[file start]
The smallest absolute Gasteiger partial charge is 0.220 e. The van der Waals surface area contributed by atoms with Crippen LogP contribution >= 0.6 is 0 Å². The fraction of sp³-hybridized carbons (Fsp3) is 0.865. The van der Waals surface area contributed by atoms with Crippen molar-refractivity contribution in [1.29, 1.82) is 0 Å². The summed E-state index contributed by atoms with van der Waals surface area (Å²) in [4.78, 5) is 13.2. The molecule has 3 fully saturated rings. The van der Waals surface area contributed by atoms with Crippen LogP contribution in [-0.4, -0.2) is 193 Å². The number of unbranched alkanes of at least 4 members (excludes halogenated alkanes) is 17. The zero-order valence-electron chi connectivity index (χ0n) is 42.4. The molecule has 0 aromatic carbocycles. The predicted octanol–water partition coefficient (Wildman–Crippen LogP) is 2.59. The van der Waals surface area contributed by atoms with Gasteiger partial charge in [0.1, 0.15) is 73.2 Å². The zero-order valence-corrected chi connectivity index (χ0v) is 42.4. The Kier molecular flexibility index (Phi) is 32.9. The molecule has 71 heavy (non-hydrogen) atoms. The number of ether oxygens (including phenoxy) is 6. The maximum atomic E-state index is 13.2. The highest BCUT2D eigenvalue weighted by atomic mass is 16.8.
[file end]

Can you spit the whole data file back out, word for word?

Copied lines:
The smallest absolute Gasteiger partial charge is 0.220 e. The van der Waals surface area contributed by atoms with Crippen LogP contribution >= 0.6 is 0 Å². The fraction of sp³-hybridized carbons (Fsp3) is 0.865. The van der Waals surface area contributed by atoms with Crippen molar-refractivity contribution in [1.29, 1.82) is 0 Å². The summed E-state index contributed by atoms with van der Waals surface area (Å²) in [4.78, 5) is 13.2. The molecule has 3 fully saturated rings. The van der Waals surface area contributed by atoms with Crippen LogP contribution in [-0.4, -0.2) is 193 Å². The number of unbranched alkanes of at least 4 members (excludes halogenated alkanes) is 17. The zero-order valence-electron chi connectivity index (χ0n) is 42.4. The molecule has 0 aromatic carbocycles. The predicted octanol–water partition coefficient (Wildman–Crippen LogP) is 2.59. The van der Waals surface area contributed by atoms with Gasteiger partial charge in [0.1, 0.15) is 73.2 Å². The zero-order valence-corrected chi connectivity index (χ0v) is 42.4. The Kier molecular flexibility index (Phi) is 32.9. The molecule has 71 heavy (non-hydrogen) atoms. The number of ether oxygens (including phenoxy) is 6. The maximum atomic E-state index is 13.2. The highest BCUT2D eigenvalue weighted by atomic mass is 16.8.